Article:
Northrop will do that, he says, by concentrating all shipbuilding in a third yard, in Newport News, Va., then spinning that yard off to a company it sets up. It’ll sell that second firm off through a tax gimmick designed to reap firms tons of money. It’s the same gimmick, the Reverse Morris Trust, Verizon used to dump landline telephone customers — and CWA members — onto smaller firms and loading them up with debt.
To try to save Avondale’s jobs, Ault said union leaders from the Gulf Coast, plus himself, sat down with Northrop-Grumman shipbuilding division chief Mike Petters when the rumors started to fly, to try to find a way to keep Avondale open. The unionists even hunted up buyers. They’ve been pulling out all the stops they could ever since.
“We spent more than $2 million” on the years-long campaign to unionize Avondale’s tens of thousands of workers, most of them — like the majority in New Orleans — African-American, Ault says. The unions are not about to let them go.
The union leaders told Petters they had located two bidders for Avondale, though Ault declined to name them because there are still some talks going on. But at that February meeting, Petters and other Northrop-Grumman brass first said Avondale wasn’t for sale, and then declared “they would decide, themselves, in early June, if shipbuilding suits them. And Avondale and Ingalls were a package deal.”
Shipbuilding didn’t. Northrop’s decision came July 13, with plant-closing notices at both yards. Avondale workers get hit first, with 110 there and 95 at its subsidiary shipyard in Tallulah, La., losing their jobs by Oct. 29 and more — an unspecified number — by the end of this year. A few of the Avondale workers are non-union. But all of the 642 Ingalls workers who will lose their jobs by the end of the year are unionists.
Like Avondale in Louisiana, Ingalls is the largest employer, with 4,800 workers, and the best-paying employer in Mississippi. Both are among the few union employers: Mississippi is 4.8% union, and Louisiana is 5.8% unionized. The unionized Avondale workers earn an average of $24 an hour, with Northrop spending another $7.50 hourly on benefits, Ault says. The salaries in Mississippi are similar.
Though the two bidders still want to buy Avondale, they want it intact, Ault adds. “If it’s shut and closed and cannibalized” to send machinery and workers first to Pascagoula and then to Newport News, “they’re not interested.” But that’s what Northrop wants to do.
“And Northrop refused to sell Avondale because it wants to have no successful bidders,” Ault says. Without bidders, Northrop can close the yard — and Ingalls, too.
Ault says unions have help from Sen. Mary Landrieu, D-La., in trying to keep Avondale open, find a buyer, or both, but not from Sen. David Vitter, R-La., who is up for re-election. In statements, Landrieu emphasized the economic harm Avondale’s closing would have. She met with Obama Navy Secretary Ray Mabus, a former Mississippi Democratic governor, to try to get the service to push Northrop for a reversal. Mabus, however, turned a deaf ear.
“They don’t have a Navy issue here, they have a Northrop Grumman issue, because Northrop Grumman has shown they not only want to close Avondale, at the same time they announced they want to get out of the shipbuilding business and want to sell or spin off Newport News and Pascagoula as well,” Mabus said, according to the New Orleans Times-Picayune.
Vitter, in a statement, blamed the Obama administration — and was silent on how he would help the workers.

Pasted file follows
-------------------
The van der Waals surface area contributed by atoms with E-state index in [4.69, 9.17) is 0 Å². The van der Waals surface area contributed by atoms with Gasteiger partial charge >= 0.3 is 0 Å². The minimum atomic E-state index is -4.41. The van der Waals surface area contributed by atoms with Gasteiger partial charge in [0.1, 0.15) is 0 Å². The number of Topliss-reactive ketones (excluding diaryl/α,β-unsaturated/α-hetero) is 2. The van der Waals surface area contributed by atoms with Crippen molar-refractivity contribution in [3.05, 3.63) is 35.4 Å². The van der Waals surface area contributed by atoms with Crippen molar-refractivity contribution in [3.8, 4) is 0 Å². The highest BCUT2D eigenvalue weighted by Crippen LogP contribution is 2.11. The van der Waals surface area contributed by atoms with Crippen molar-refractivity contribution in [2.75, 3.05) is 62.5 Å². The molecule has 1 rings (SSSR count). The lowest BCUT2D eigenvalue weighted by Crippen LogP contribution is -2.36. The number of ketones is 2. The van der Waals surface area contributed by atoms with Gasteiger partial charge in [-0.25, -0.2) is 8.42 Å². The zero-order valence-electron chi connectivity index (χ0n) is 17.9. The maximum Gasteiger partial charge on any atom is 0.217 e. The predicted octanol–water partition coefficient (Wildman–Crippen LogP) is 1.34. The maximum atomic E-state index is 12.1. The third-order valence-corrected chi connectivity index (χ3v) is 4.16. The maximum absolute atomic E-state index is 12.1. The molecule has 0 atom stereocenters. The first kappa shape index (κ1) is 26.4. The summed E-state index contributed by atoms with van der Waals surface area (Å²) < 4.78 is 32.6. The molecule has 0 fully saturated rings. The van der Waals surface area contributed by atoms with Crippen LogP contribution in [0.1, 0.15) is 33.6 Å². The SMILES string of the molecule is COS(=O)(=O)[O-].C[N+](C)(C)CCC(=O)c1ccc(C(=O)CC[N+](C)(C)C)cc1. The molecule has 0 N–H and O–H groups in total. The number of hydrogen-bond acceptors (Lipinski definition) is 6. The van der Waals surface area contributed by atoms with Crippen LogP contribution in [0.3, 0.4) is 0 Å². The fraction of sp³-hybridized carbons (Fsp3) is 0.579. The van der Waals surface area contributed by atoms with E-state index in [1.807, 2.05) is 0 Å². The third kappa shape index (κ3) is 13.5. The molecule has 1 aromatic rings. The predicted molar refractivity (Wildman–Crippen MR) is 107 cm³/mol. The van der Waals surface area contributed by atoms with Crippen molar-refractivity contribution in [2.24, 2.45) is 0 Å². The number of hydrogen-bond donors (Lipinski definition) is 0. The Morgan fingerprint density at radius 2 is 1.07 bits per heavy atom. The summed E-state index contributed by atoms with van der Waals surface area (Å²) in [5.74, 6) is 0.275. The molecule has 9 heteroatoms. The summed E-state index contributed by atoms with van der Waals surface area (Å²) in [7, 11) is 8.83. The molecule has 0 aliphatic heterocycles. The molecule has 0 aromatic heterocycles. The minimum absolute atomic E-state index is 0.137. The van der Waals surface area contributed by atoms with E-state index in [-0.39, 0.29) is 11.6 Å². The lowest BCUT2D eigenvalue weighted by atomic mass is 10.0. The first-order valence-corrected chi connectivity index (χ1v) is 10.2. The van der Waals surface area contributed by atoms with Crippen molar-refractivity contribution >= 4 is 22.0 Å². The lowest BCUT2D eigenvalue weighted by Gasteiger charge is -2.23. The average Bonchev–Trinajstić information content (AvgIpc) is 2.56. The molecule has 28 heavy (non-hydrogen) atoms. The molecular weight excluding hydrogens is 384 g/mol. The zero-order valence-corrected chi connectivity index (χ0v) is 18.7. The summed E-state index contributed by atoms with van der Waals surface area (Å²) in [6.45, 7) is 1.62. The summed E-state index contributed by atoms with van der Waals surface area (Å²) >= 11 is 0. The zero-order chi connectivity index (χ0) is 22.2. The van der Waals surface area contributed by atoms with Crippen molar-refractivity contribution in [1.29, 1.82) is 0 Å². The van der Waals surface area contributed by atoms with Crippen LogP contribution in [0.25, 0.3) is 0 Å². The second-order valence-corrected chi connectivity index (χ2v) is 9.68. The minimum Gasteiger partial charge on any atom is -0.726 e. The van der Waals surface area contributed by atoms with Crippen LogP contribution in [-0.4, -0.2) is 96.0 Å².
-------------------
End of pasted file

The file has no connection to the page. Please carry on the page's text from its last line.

And Petters had told a group of Avondale suppliers in Wisconsin in mid-July that if a “rationalization” — his word for firings — occurred, younger workers would have to be let go. He made clear his preference for laying off older unionized workers. Instead, Northrop has decided to, over several years, can everybody.
The harm Landrieu cited is significant: In a column on the Metal Trades Depart-ment web site, Ault said Avondale pumps $12 billion yearly into the Louisiana economy, three times the annual revenue of the shrimping and tourism industries combined.
In the meantime, the Metal Trades Department and Landrieu are pushing other buttons to try to keep Avondale alive. But the MTD had to appoint Boilermakers Vice President Warren Farley to head the multi-union team in bargaining on the effects of the Avondale shutdown. “He has to negotiate the worst case to get everything in the severance package,” Ault ruefully says.
MTD and Landrieu “briefed the hell out of” Obama White House staffers on the shutdown and its devastating impact on a region still reeling from prior disasters, Ault says. AFL-CIO Executive Vice President Arlene Holt Baker, President Richard Trumka and Legislative Director Bill Samuel raised it with both the White House and Congress.
They’re also trying to enlist the GOP governors of both states, Louisiana’s Bobby Jindal and Mississippi’s Haley Barbour. Barbour, a power in his party is a former Republican National Chairman.
And the Avondale workers have gone public with their drive, including appearing at the New Orleans Saints’ Volunteer Day on Sept. 7 to help feed needy families — and wearing “Save Our Shipyard” T-shirts.
“These massive heavy manufacturing facilities are capable of building anything, including new energy facilities currently being proposed,” Ault concluded in his column.
“Where will the offshore equipment be built for the wind turbines and off shore oil and gas facilities? China?” Ault said in his column.
“Avondale historically had a majority-black workforce. What effect will shutting down the largest employer in the state have on the poverty level in the black and Hispanic communities in the region? What effects will the shutdown and layoffs of thousands of skilled craft workers have on the Gulf Coast’s recession recovery efforts?”
But in the interview, Ault was even gloomier. “A place that’s going to survive Katrina and Rita and the oil spill can’t survive this,” he says. ###